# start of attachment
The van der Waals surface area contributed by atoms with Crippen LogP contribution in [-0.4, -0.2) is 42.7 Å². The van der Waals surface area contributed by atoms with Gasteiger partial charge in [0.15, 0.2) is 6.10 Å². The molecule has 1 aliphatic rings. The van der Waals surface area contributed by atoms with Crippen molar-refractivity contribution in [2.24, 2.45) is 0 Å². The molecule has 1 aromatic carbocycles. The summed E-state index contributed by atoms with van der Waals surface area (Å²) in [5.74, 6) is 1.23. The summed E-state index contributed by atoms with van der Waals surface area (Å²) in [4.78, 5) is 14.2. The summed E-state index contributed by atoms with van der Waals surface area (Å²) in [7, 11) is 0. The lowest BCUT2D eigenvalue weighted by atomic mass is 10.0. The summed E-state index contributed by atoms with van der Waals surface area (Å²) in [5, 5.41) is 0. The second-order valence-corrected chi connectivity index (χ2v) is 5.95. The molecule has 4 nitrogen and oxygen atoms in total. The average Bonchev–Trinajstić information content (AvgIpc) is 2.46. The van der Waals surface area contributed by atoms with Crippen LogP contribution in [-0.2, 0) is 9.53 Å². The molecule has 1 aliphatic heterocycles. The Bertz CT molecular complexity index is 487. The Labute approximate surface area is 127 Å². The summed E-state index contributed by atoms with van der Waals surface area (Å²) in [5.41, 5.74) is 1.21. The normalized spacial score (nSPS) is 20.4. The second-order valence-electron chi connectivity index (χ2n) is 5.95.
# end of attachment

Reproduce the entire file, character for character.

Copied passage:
The van der Waals surface area contributed by atoms with Crippen LogP contribution in [-0.4, -0.2) is 42.7 Å². The van der Waals surface area contributed by atoms with Gasteiger partial charge in [0.15, 0.2) is 6.10 Å². The molecule has 1 aliphatic rings. The van der Waals surface area contributed by atoms with Crippen molar-refractivity contribution in [2.24, 2.45) is 0 Å². The molecule has 1 aromatic carbocycles. The summed E-state index contributed by atoms with van der Waals surface area (Å²) in [5.74, 6) is 1.23. The summed E-state index contributed by atoms with van der Waals surface area (Å²) in [4.78, 5) is 14.2. The summed E-state index contributed by atoms with van der Waals surface area (Å²) in [7, 11) is 0. The lowest BCUT2D eigenvalue weighted by atomic mass is 10.0. The summed E-state index contributed by atoms with van der Waals surface area (Å²) in [5, 5.41) is 0. The second-order valence-corrected chi connectivity index (χ2v) is 5.95. The molecule has 4 nitrogen and oxygen atoms in total. The average Bonchev–Trinajstić information content (AvgIpc) is 2.46. The van der Waals surface area contributed by atoms with Crippen LogP contribution in [-0.2, 0) is 9.53 Å². The molecule has 1 aliphatic heterocycles. The Bertz CT molecular complexity index is 487. The Labute approximate surface area is 127 Å². The summed E-state index contributed by atoms with van der Waals surface area (Å²) in [5.41, 5.74) is 1.21. The normalized spacial score (nSPS) is 20.4. The second-order valence-electron chi connectivity index (χ2n) is 5.95.